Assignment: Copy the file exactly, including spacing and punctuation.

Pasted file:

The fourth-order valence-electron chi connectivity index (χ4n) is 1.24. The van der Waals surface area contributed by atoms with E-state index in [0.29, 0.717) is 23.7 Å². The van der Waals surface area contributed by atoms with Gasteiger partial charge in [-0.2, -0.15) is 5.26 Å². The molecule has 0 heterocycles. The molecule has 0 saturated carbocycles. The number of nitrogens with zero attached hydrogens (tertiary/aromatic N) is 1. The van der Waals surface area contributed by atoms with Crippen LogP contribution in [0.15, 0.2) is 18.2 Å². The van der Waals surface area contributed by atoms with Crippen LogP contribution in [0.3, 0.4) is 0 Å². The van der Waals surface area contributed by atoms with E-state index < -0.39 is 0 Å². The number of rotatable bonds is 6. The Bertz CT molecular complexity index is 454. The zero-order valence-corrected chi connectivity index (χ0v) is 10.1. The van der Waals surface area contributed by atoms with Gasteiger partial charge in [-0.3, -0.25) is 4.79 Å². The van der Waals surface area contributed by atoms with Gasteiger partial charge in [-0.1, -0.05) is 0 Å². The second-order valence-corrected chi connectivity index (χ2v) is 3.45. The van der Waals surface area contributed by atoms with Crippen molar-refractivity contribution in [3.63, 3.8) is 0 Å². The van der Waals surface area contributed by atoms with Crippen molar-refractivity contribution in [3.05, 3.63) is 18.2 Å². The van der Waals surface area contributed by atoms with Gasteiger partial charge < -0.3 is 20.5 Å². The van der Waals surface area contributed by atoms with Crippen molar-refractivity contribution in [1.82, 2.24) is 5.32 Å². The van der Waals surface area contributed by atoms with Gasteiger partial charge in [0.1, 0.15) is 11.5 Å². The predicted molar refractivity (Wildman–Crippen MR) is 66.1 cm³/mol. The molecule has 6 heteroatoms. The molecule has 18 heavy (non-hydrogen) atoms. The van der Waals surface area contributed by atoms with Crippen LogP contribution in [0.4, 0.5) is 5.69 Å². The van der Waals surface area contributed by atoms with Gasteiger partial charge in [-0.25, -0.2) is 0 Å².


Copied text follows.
The fourth-order valence-electron chi connectivity index (χ4n) is 1.24. The van der Waals surface area contributed by atoms with E-state index in [0.29, 0.717) is 23.7 Å². The van der Waals surface area contributed by atoms with Gasteiger partial charge in [-0.2, -0.15) is 5.26 Å². The molecule has 0 heterocycles. The molecule has 0 saturated carbocycles. The number of nitrogens with zero attached hydrogens (tertiary/aromatic N) is 1. The van der Waals surface area contributed by atoms with Crippen LogP contribution in [0.15, 0.2) is 18.2 Å². The van der Waals surface area contributed by atoms with Crippen LogP contribution in [0.3, 0.4) is 0 Å². The van der Waals surface area contributed by atoms with E-state index < -0.39 is 0 Å². The number of rotatable bonds is 6. The Bertz CT molecular complexity index is 454. The zero-order valence-corrected chi connectivity index (χ0v) is 10.1. The van der Waals surface area contributed by atoms with Gasteiger partial charge in [-0.3, -0.25) is 4.79 Å². The van der Waals surface area contributed by atoms with Gasteiger partial charge in [-0.1, -0.05) is 0 Å². The second-order valence-corrected chi connectivity index (χ2v) is 3.45. The van der Waals surface area contributed by atoms with Crippen molar-refractivity contribution in [3.63, 3.8) is 0 Å². The van der Waals surface area contributed by atoms with Crippen molar-refractivity contribution in [3.05, 3.63) is 18.2 Å². The van der Waals surface area contributed by atoms with Gasteiger partial charge < -0.3 is 20.5 Å². The van der Waals surface area contributed by atoms with Crippen molar-refractivity contribution in [1.82, 2.24) is 5.32 Å². The van der Waals surface area contributed by atoms with Gasteiger partial charge in [0.1, 0.15) is 11.5 Å². The predicted molar refractivity (Wildman–Crippen MR) is 66.1 cm³/mol. The molecule has 6 heteroatoms. The molecule has 18 heavy (non-hydrogen) atoms. The van der Waals surface area contributed by atoms with Crippen LogP contribution in [0.4, 0.5) is 5.69 Å². The van der Waals surface area contributed by atoms with Gasteiger partial charge in [-0.25, -0.2) is 0 Å².